“Finding Audrey” by Sophie Kinsella was so good. It’s her first young adult novel and I was a little apprehensive about it because of that, but I really enjoyed this book. So much so, that I was literally laughing aloud while reading it on the train on my way into work and I devoured it in one day. It was amusing and entertaining, but it also covered a much deeper issue and I think Sophie Kinsella did this well.
When we meet Audrey, she is suffering from an anxiety disorder that surfaced after an unpleasant incident at school. She had a complete breakdown and had to leave school and spend time in the hospital while she got over the worst of it. Now she is staying at home, working on her recovery, which is a very slow process. She cannot be around other people, and she wears dark glasses all the time. “Finding Audrey” is about her trying to pick herself back up again, and while she is doing that she is interacting for the most part only with her immediate family. I really enjoyed Audrey’s family. She has the overprotective mother that takes advice from the articles she reads in the newspaper a little too seriously, “She’s not talking to me. She’s talking to the Imaginary Daily Mail Judge, who constantly watches her life and gives it marks out of ten.” (Finding Audrey, pg 19). Her older brother Frank is moody and always playing video games, and Felix, her 4-year-old brother is just hilarious. ““I will fight the chicken pops with my sword,” he says importantly. “I’m a very strong fighter.”” (Finding Audrey, pg 53). Audrey’s dad is great, he’s supportive and sweet, and frequently living in his own world removed from the conversation.
Besides her family, Audrey goes to see her doctor on a regular basis, which is the only time she ever leaves the house. Her doctor gives her some homework: she asks Audrey to get a video camera and make a movie. Audrey is instructed to be a fly-on-the-wall and just observe for a few days and then to try to work up to interviewing her family, and then try interviewing someone outside of her family. What I found really neat about this was that once she was given this assignment, the book was split up between a narrative and a screenplay, which was a lot of fun.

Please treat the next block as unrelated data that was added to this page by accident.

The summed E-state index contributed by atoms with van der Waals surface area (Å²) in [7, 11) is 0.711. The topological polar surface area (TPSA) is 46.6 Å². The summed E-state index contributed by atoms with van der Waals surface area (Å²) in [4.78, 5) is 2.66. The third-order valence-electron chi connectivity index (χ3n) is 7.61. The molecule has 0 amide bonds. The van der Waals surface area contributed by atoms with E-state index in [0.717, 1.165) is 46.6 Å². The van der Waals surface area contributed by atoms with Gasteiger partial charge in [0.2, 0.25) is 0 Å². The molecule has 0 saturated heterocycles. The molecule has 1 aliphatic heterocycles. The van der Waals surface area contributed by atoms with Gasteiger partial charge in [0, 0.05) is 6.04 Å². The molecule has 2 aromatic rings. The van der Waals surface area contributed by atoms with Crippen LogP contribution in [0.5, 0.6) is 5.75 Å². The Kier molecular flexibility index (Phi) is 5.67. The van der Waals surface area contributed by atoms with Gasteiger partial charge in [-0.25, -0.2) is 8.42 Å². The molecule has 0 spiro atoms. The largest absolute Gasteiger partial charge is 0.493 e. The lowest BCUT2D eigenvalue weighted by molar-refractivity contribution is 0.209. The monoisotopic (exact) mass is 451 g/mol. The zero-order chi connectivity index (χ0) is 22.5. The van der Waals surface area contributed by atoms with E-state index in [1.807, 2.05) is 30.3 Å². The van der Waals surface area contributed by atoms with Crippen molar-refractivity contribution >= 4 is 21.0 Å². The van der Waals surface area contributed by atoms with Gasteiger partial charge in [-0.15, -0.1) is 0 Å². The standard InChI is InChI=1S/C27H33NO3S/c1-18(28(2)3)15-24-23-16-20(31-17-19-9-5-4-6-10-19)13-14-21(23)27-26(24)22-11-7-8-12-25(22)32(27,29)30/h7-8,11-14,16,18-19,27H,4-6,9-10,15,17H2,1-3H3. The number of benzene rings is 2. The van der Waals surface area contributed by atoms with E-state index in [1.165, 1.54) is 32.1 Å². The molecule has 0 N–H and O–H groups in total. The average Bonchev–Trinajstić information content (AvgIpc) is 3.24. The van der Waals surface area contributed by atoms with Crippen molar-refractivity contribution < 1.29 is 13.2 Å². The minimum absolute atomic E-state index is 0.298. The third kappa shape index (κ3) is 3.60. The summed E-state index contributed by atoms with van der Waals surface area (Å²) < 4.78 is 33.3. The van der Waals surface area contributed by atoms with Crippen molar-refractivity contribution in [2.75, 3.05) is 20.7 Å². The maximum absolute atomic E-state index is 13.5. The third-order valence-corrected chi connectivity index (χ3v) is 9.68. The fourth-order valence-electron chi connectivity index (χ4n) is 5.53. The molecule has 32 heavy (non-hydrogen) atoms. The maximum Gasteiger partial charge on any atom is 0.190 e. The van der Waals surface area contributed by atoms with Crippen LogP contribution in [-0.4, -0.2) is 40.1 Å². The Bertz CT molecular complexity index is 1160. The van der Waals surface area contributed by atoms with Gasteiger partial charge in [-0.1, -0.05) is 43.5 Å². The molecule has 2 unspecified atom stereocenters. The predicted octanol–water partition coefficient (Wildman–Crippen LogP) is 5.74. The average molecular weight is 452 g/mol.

I liked that Sophie Kinsella had Audrey wearing dark glasses to guard herself from the outside world. Audrey gives a bit of an explanation about the dark glasses, “…if you ask me, most people underestimate eyes. For a start, they’re powerful. They have range. You focus on someone a hundred feet away, through a whole bunch of people, and they know you’re looking at them. What other bit of human anatomy can do that? It’s practically being psychic, is what it is.
But they’re like vortexes too. They’re infinite. You look someone straight in the eye and your whole soul can be sucked out in a nanosecond. That’s what it feels like. Other people’s eyes are limitless and that’s what scares me.” (Finding Audrey, pg 27). I thought this was a pretty powerful and insightful statement.
Would I recommend this book? Definitely – it is something that would be especially enjoyable to the female readers out there, but that doesn’t mean that guys wouldn’t like it too. I almost feel like it would be a good book to share with any parents that find themselves in a similar boat as Audrey’s parents. It’s fictional, sure, but reading about Audrey’s illness from her perspective could help some parents better understand why some things work and other things don’t, and how it is a slow process to get better. I think it is a great book to read for entertainment’s sake, but it could also be used almost as an educational tool for anyone in a situation similar to Audrey’s.